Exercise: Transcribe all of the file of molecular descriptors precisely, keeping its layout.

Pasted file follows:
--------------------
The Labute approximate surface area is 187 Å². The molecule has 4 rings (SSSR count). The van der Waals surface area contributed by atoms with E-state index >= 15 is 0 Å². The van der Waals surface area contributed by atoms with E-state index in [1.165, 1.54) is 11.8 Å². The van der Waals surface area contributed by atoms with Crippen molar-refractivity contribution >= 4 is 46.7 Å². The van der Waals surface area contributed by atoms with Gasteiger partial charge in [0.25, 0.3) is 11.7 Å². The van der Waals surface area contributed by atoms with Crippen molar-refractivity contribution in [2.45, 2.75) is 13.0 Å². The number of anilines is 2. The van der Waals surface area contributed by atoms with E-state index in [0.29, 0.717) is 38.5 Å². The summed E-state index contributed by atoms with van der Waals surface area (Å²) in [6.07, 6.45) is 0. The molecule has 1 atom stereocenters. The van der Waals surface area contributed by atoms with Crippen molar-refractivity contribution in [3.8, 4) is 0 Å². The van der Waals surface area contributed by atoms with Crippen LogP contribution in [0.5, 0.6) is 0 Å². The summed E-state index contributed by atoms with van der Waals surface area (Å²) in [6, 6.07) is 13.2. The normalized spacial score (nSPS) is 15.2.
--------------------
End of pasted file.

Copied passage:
The Labute approximate surface area is 187 Å². The molecule has 4 rings (SSSR count). The van der Waals surface area contributed by atoms with E-state index >= 15 is 0 Å². The van der Waals surface area contributed by atoms with E-state index in [1.165, 1.54) is 11.8 Å². The van der Waals surface area contributed by atoms with Crippen molar-refractivity contribution >= 4 is 46.7 Å². The van der Waals surface area contributed by atoms with Gasteiger partial charge in [0.25, 0.3) is 11.7 Å². The van der Waals surface area contributed by atoms with Crippen molar-refractivity contribution in [2.45, 2.75) is 13.0 Å². The number of anilines is 2. The van der Waals surface area contributed by atoms with E-state index in [0.29, 0.717) is 38.5 Å². The summed E-state index contributed by atoms with van der Waals surface area (Å²) in [6.07, 6.45) is 0. The molecule has 1 atom stereocenters. The van der Waals surface area contributed by atoms with Crippen molar-refractivity contribution in [3.8, 4) is 0 Å². The van der Waals surface area contributed by atoms with Crippen LogP contribution in [0.5, 0.6) is 0 Å². The summed E-state index contributed by atoms with van der Waals surface area (Å²) in [6, 6.07) is 13.2. The normalized spacial score (nSPS) is 15.2.